Have you ever suggested that your team read a particular book?
No. No. They’re way smarter than me. They keep telling me to read certain books.
What is your vision for the future of the company?
I’m very opportunistic. I’m open for anything. I’m protective of the company like a mama bear. Right now, we’re spending some money on getting our technology up to speed. We’ve gotten to where we can do curbside shopping and ship to store. In the old days we didn’t have any idea what books we had in the stores. We’d just tell people they needed to come in and look, which was a brilliant strategy because they’d always buy something.
Are these new are changes due to COVID?
Many are. We learned so much through COVID. It was scary and tragic but also very exciting. We went down to a limited number of employees and shut every single store down on March 17, which is sad because St Patrick’s Day used to be one of our family’s favorite holidays. Then people just rallied. We turned the stores into distribution centers so that two people at a time could go in and fill online orders. People made homemade signs. Our team scrambled so that people could shop individual stores online and then pickup curbside. We learned to do things we never knew how to do before.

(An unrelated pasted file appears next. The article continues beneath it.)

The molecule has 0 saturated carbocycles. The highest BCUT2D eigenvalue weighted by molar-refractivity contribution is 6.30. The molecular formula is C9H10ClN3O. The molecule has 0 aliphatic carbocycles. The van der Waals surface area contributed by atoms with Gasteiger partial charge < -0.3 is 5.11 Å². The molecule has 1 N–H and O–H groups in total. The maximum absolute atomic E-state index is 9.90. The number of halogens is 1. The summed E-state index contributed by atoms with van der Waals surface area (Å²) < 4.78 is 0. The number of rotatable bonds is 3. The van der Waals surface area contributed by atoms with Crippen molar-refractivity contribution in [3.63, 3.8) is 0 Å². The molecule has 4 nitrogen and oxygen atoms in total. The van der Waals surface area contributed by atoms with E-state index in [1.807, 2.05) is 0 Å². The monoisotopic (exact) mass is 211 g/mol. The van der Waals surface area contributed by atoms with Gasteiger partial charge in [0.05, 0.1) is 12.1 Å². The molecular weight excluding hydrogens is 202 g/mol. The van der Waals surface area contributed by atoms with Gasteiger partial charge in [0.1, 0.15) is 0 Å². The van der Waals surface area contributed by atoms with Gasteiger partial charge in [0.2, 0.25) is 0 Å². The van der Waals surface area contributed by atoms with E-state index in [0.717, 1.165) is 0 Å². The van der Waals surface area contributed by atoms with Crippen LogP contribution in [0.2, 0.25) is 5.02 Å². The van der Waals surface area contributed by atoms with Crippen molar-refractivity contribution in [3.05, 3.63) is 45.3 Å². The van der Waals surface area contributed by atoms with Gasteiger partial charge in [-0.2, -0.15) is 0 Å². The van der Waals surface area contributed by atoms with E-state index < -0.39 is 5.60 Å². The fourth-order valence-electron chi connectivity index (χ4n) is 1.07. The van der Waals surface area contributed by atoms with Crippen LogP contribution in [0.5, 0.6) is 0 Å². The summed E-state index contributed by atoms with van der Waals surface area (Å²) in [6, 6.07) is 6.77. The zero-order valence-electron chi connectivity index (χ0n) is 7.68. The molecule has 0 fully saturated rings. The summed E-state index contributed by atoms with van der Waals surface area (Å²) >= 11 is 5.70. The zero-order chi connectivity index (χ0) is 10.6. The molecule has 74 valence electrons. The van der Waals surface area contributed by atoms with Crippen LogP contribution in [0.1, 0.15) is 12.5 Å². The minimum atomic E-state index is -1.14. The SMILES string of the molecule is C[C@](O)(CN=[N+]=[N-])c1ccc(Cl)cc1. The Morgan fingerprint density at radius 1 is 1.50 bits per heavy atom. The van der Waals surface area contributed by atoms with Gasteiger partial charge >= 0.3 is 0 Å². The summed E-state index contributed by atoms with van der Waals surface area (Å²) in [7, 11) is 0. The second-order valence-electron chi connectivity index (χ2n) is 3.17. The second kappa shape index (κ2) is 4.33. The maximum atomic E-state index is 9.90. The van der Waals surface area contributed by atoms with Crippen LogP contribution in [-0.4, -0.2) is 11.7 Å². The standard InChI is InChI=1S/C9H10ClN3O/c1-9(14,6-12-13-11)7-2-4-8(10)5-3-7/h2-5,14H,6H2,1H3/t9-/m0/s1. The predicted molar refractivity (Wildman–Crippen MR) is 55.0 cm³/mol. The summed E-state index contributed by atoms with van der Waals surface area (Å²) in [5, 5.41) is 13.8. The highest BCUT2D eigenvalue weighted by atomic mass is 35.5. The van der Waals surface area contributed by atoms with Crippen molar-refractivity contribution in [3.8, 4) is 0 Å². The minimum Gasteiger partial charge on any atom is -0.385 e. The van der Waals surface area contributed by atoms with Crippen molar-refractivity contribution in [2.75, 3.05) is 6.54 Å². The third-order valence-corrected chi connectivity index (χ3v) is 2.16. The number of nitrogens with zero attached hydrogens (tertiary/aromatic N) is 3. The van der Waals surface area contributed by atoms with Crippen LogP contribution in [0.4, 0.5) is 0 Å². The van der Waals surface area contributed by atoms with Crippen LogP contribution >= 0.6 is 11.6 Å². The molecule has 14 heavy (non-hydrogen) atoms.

We got a whole lot leaner and quicker. We cut way back on travel and advertising. Our expenses went down to pretty much nothing for a while. We turned it around, didn’t borrow any money, didn’t close any stores, so I think we’re doing okay.
We just purchased a 97,000-square-foot warehouse in Carrollton to house our online sales. We’re very optimistic about that. We’re getting more books into our 124 buying stations than we’ll ever fit in the stores, so we’re working on HPB.com. We pieced the old website together as we went, so we’re looking to improve the shopping experience.
What is it like competing with big industry players like Amazon and Barnes & Noble?
We try to make each of our stores a destination, a place to hang out. Lots of people want to go out somewhere that’s not a bar or a shopping mall. They just want to browse, quietly peruse stuff, find funny, interesting things with friends.
People still like physical media too—they just use physical and digital media for different things. When you want to sit down and read a book, it’s nicer to be able to turn a page than swipe a screen and have light glaring in your face. You don’t have to charge a book. You can take it places. Or as a friend of mine does, you can leave it on your seat so no one takes your chair.